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Full text of "The Diary Of John Evelyn Vol-2"

DIARY OF                           LONDON

choice flowers, and curiosities, lie himself being a skillful
gardener.

I went to Clifden, that stupendous natural rock, wood,
and prospect, of the Duke of Buckingham's, and buildings
of extraordinary expense. The grots in the chalky rocks
are pretty: it is a romantic object, and the place alto-
gether answers the most poetical description that can be
made of solitude, precipice, prospect, or whatever can con-
tribute to a thing so very like their imaginations. The
stand, somewhat like Frascati as to its front, and on the
platform is a circular view to the utmost verge of the hori-
zon, which, with the serpenting of the Thames, is admi-
rable. The staircase is for its materials singular; the
cloisters, descents, gardens, and avenue through the wood,
august and stately; but the land all about wretchedly
barren, and producing nothing but fern. Indeed, as I
told his Majesty that evening (asking me how I liked
Clifden) without flattery, that it did not please me so well
as Windsor for the prospect and park, which is without
compare; there being but one only opening, and that
narrow, which led one to any variety; whereas that of
Windsor is everywhere great and unconfined.

Returning, I called at my cousin Evelyn's, who has a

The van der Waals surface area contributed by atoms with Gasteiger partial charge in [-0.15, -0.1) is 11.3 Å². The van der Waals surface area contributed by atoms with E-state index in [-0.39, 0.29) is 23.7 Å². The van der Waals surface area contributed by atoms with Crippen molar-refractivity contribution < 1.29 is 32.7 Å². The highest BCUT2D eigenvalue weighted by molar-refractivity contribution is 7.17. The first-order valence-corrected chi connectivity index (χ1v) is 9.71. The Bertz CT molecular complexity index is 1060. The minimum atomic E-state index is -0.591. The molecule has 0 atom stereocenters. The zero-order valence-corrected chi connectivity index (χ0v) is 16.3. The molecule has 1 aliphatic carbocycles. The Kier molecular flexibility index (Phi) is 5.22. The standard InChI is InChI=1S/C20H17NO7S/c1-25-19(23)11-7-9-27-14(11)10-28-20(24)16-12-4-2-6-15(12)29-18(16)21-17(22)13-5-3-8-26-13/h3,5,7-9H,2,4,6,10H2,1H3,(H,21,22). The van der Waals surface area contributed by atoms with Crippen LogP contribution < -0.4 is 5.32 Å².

very pretty seat in the forest, two miles by hither Clif-
den, on a flat, with gardens exquisitely kept, though
large, and the house a staunch good old building, and
what was singular, some of the rooms floored dove tail-
wise without a nail, exactly close. One of the closets is
pargeted with plain deal, set in diamond, exceeding staunch
and pretty.

7th August, 1679. Dined at the Sheriff's, when, the
Company of Drapers and their wives being invited, there
was a sumptuous entertainment, according to the forms
of the city, with music, etc., comparable to any prince's
service in Europe.

8th August, 1679. I went this morning to show my .
Lord Chamberlain, his Lady, and the Duchess of Grafton,
the incomparable work of Mr. Gibbon, the carver, whom
I first recommended to his Majesty, his house being
furnished like a cabinet, not only with his own work,
but divers excellent paintings of the best hands. Thence,
to Sir Stephen Fox's, where we spent the day.

3ist August,   1679.   After evening service,   to Ģee  at he was trusted